Among most of the large world trading economies, the bias against investment in foreign assets is apparent in the still high correlation between domestic savings and domestic investment. In decades past, risk was perceived to increase with distance. Opacity of information and surplus of regulation discouraged the cross border movement of funds. Even today with regulatory bars lowered and information and access much enhanced, bias against cross border investment remains high.
However, the continuous probing for enhanced returns, unless inhibited by governments, seems poised to create a much larger global presence of financial linkages in all of our economies. As in all aspects of life, expansion of one's activities beyond previously explored territory involves taking risks, and risk by its nature has carried and always will carry with it the possibility of adverse outcomes. Accordingly, for globalization to continue to foster expanding living standards, risk must be managed ever more effectively as the century unfolds.
The development of our paradigms for containing risk has emphasized dispersion of risk to those willing and presumably able to bear it. If risk is properly dispersed, shocks to the overall economic system will be better absorbed and less likely to create cascading failures that could threaten financial stability. The broad success of that paradigm seems to be most evident in the United States over the past two and a half years. Despite the draining impact of a loss of eight trillion dollars of stock market wealth, a sharp contraction in capital investment, and of course the tragic events of September 11th, 2001, our economy is still growing. Importantly, despite significant losses, no major US financial institution has been driven to default. Similar observations pertain to much of the rest of the world, but to a somewhat lesser extent than to the United States.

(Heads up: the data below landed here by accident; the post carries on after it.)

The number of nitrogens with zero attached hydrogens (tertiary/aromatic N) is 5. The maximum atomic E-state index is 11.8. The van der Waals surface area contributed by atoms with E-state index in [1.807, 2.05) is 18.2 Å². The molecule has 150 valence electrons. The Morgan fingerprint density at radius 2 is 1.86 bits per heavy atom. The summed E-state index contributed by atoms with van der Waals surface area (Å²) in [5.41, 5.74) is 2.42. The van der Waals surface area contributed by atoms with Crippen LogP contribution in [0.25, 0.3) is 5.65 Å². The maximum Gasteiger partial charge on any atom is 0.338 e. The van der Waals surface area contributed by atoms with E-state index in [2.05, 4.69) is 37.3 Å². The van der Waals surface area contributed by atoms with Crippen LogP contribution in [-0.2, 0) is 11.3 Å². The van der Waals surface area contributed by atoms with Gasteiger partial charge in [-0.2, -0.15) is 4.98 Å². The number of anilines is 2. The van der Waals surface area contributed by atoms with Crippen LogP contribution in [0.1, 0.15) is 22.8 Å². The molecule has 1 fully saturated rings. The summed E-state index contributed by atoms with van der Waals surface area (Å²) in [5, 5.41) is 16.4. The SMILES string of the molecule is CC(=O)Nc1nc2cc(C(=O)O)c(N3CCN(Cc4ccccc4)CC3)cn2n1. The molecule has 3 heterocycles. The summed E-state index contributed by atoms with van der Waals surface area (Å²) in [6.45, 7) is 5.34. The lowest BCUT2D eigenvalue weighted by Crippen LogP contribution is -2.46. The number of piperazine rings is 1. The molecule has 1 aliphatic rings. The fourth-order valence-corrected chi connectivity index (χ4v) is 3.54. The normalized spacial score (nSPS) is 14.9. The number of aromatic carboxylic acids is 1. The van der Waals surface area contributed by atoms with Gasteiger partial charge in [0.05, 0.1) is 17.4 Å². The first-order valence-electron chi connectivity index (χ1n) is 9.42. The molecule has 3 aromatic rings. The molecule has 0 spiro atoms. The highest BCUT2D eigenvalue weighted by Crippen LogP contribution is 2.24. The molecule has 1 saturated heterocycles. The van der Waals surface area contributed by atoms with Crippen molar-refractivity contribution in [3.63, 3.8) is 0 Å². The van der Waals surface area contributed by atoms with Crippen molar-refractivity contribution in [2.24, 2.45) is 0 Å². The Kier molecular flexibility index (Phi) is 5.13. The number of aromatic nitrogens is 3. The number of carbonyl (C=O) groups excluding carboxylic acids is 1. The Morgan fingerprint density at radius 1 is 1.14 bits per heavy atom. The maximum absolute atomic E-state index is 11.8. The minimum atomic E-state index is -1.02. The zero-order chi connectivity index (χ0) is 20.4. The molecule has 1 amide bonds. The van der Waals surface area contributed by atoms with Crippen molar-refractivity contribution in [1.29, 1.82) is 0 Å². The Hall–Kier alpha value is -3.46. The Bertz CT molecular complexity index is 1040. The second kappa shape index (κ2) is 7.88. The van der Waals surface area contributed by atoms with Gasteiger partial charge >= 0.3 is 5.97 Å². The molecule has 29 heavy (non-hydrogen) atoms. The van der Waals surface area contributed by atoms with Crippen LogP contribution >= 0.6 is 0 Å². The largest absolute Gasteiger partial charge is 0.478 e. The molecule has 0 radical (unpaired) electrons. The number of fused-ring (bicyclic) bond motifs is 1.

These episodes suggest a marked increase over the past two or three decades in the ability of modern economies to absorb unanticipated shocks. To be sure, the recent weakening pace of world economic activity has raised concerns that the full cycle of the past decade has yet to be definitively concluded. But the already clearly evident increased resilience arguably supports the view that the world economy already has become more flexible, irrespective of how events unfold in the weeks and months ahead.
This favorable turn of events has doubtless been material assisted by the recent financial innovations that have afforded lenders the opportunity to become considerably more diversified and borrowers to become far less dependent on specific institutions or markets for funds. The wide ranging development of markets in securitized bank loans, credit cards receivables and commercial and residential mortgages has been a major contributor to the dispersion of risk in recent decades, both domestically and internationally. These markets have tailored the risks associated with such assets to the preferences of a broader spectrum of investors.
Especially important in the United States has been the flexibility and the size of the secondary mortgage market. Since early 2000, this market has facilitated the large debt finance extraction of home equity that in turn has been so critical in supporting consumer outlays in the United States throughout the recent period of cyclical stress. This market's flexibility has been particularly enhanced by extensive use of interest rate swaps and options to hedge maturity mismatches and prepayment risk.
Financial derivatives more generally have grown at a phenomenal pace over the past 15 years. Conceptual advances in pricing options and other complex financial products, along with improvements with computer and telecommunications technologies, have significantly lowered costs of and expanded the opportunities for hedging risks that were not readily deflected in earlier decades.